The pontifical doctoral biretta is sometimes seen in depictions of St. Teresa of Ávila, because she was declared a doctor by the University of Salamanca. [Paul Rhetts, [ Saint Teresa in New Mexico] . Tradicion Revista, Volume 7, No. 1, Spring 2002. Accessed 2006-11-26.] This recognition is distinct from her status as a Doctor of the Church. The doctoral biretta has been borrowed for depictions of another doctor of the Church, St. Thérèse de Lisieux. [ [ Portraits/Chicago Inc] . Accessed 2006-11-26.]

The biretta was considered as possible headwear for female barristers in England and Wales. In 1922, immediately prior to the first lady being called to the Bar, there was discussion among the senior judges about what she should wear on her head. Darling J and Horridge J suggested the biretta, but were outvoted by the other 9 judges present. As a result female barristers wear the same unpowdered mens' wig as male barristers, which completely covers the hair.



*cite book | last=Noonan, Jr. | first=James-Charles | title=The Church Visible: The Ceremonial Life and Protocol of the Roman Catholic Church | year=1996 | publisher=Viking | id=ISBN 0-670-86745-4
*"Instruction on the dress, titles and coat-of-arms of cardinals, bishops and lesser prelates." "L'Osservatore Romano", English ed. 17 April 1969: 4. Online at []

External links

* [ Picture of biretta]
* [ Additional pictures of birettas in various settings]
* [ Pictures of birettas, information and literature in German language]

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Look at other dictionaries:

  • Biretta — • A square cap with three ridges or peaks on its upper surface, worn by clerics of all grades from cardinals downwards Catholic Encyclopedia. Kevin Knight. 2006. Biretta     Biretta      …   Catholic encyclopedia

  • Biretta — Bi*ret ta, n. Same as {Berretta}. [1913 Webster] …   The Collaborative International Dictionary of English

  • biretta — square cap worn by Catholic clergy, 1590s, from It. beretta, from L.L. birrus, birrum large cloak with hood; perhaps of Gaulish origin, or from Gk. pyrros flame colored, yellow …   Etymology dictionary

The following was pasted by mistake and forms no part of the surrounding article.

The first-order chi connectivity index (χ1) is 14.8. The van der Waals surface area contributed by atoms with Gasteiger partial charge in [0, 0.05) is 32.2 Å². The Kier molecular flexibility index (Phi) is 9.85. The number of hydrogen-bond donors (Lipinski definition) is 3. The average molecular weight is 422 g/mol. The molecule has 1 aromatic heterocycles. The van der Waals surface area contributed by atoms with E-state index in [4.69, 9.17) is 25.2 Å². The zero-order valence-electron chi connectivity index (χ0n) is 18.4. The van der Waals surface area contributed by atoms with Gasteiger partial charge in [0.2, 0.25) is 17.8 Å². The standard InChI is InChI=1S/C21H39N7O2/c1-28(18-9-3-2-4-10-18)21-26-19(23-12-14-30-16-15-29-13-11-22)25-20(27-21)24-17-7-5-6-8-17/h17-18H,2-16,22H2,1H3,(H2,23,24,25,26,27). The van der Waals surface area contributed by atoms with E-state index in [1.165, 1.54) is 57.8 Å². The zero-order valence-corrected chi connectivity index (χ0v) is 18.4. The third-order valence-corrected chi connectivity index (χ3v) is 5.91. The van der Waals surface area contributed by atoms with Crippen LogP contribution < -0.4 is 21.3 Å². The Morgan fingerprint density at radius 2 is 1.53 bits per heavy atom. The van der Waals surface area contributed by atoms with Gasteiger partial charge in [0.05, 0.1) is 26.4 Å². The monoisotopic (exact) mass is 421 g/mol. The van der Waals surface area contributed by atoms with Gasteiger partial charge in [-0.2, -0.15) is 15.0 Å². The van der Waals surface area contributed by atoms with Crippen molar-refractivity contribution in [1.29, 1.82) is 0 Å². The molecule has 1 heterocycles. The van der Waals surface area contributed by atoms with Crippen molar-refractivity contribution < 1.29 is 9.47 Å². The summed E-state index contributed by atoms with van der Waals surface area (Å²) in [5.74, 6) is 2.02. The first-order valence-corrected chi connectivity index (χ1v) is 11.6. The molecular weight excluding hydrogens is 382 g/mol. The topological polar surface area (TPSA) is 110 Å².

• biretta — ► NOUN ▪ a square cap with three flat projections on top, worn by Roman Catholic clergymen. ORIGIN Italian berretta or Spanish birreta, from Latin birrus hooded cape …   English terms dictionary

  • biretta — [bə ret′ə] n. [It berretta < LL birrettum, dim. of L birrus, a hood, cloak, prob. < Celt base, as in Cymric byrr, MIr berr, short] a hard, square, ceremonial hat with three or four vertical projections and sometimes with a pompom or tassel… …   English World dictionary

  • biretta — UK [bəˈretə] / US noun [countable] Word forms biretta : singular biretta plural birettas a stiff square hat worn by a Roman Catholic priest …   English dictionary

  • biretta — Berretta Ber*ret ta, n. [It., fr. LL. birrettum, berretum, a cap, dim. of L. birrus, birrum, a cloak to keep off rain, cf. Gr. ? tawny, red: cf. Sp. birreta, Pg. barrete, and E. {Barret}.] A square cap worn by ecclesiastics of the Roman Catholic… …   The Collaborative International Dictionary of English

  • biretta — /beuh ret euh/, n. a stiff square cap with three or four upright projecting pieces extending from the center of the top to the edge, worn by ecclesiastics. Also, berretta, birretta. [1590 1600; < It berretta, fem. var. of berretto < OPr berret …   Universalium

  • biretta — noun A square cap, originally with four ridges across the top, surmounted by a tuft, worn by Roman Catholic clergy (and by some in the Anglican Church). A three sided biretta is worn by Roman Catholic clergy for liturgical celebrations …   Wiktionary

  • biretta'd — adjective wearing a biretta Facing the ladies a birettad priest appeared to be perusing a little, fat, black, greasy book of prayers which he held aslant so as to catch the light …   Wiktionary